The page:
Paying legal fees can often feel like throwing money into a pit. This is because you are buying intangibles - experience, judgment, knowledge, creativity - and not tangible property, like a car. Moreover, much of what lawyers do, like a director making a film, ends up on the cutting room floor. There are often multiple drafts of contracts, memos, briefs and emails. Remember what it was like to write a term paper? All of this has a purpose, however, and that is to provide you with the best possible work product in order to maximize your chance for success.
I try to keep my rates affordable but I am not cheap and nor should you want the cheapest lawyer. I also try to work with a client to structure a written fee agreement that makes sense for both the client and for me. This typically involves the payment of a retainer, against which I can bill, before I start work on a new matter. Among the types of fee agreements that I use are:
This is the standard way many attorneys bill. you agree to my hourly rate, I keep track of my hours, and you pay me for the hours I work.
This is a variation of the hourly rate, I will provide you with hourly rates for particular tasks. For example, courtroom work will have a higher hourly rate than document review work.
I will bill you a fixed amount for each phase of a case or for a particular project. For example, I will bill you $X to provide you with an analysis of your case, $Y to prepare a demand letter, and $Z to prepare and file a complaint. This gives you the comfort of knowing how much your legal fees will cost.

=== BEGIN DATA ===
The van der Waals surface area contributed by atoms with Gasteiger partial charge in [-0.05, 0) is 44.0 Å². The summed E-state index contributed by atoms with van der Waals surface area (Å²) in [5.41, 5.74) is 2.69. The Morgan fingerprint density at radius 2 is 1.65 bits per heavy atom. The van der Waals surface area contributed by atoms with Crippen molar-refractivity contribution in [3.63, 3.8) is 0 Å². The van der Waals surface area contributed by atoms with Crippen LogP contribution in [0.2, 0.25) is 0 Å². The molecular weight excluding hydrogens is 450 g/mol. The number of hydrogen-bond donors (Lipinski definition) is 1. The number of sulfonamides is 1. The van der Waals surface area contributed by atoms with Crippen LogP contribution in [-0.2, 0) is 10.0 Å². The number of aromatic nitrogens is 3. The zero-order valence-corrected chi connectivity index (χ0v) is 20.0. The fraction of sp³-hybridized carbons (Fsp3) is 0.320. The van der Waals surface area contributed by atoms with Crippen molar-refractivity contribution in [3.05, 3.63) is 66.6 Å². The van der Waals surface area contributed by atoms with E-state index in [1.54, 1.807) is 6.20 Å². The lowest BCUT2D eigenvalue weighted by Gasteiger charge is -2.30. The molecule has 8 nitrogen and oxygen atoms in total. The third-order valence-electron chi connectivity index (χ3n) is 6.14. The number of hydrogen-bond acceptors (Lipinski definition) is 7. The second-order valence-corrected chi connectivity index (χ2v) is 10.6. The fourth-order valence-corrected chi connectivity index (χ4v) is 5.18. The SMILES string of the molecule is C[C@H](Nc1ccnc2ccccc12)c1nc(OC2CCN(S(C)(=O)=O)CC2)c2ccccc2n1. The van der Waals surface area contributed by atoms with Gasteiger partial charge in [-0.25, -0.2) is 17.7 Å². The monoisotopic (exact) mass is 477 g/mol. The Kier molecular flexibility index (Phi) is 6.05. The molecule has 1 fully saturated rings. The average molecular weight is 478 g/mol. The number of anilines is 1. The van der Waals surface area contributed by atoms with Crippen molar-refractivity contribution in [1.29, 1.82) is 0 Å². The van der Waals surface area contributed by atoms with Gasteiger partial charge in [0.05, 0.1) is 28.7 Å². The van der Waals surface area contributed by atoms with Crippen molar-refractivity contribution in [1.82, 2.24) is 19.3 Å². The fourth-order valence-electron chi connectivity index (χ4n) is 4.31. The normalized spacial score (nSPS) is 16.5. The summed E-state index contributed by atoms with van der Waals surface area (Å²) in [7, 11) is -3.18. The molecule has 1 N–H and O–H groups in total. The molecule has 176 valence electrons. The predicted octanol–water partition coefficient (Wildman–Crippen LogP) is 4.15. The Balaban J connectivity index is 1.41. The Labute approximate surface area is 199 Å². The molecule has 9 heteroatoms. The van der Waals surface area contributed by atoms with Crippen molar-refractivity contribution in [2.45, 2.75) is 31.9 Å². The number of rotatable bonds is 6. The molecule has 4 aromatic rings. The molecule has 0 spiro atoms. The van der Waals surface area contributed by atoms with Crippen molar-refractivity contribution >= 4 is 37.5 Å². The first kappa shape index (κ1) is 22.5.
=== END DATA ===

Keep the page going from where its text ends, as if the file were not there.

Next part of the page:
In particular circumstances I will work on a full or partial contingency. A full contingency means that you don't pay any legal fees unless you recover money. If you do recover money, then you will pay me a percentage of the recovery. In a partial contingency, you pay me a reduced hourly rate and I get a percentage of the recovery (or savings in the case of a defendant) at the conclusion of the matter. This has the benefit of reducing your out-of-pocket legal fees but also provides me with an incentive.
The client typically is responsible for out-of-pocket expenses such as deposition fees, filing costs, mass copying, and expert fees in any fee arrangement. These expenses are passed through to you without any mark-up.
Getting paid for work performed is part of the bargain. Brown Counsel accepts credit cards through a secure portal, checks and wire transfers.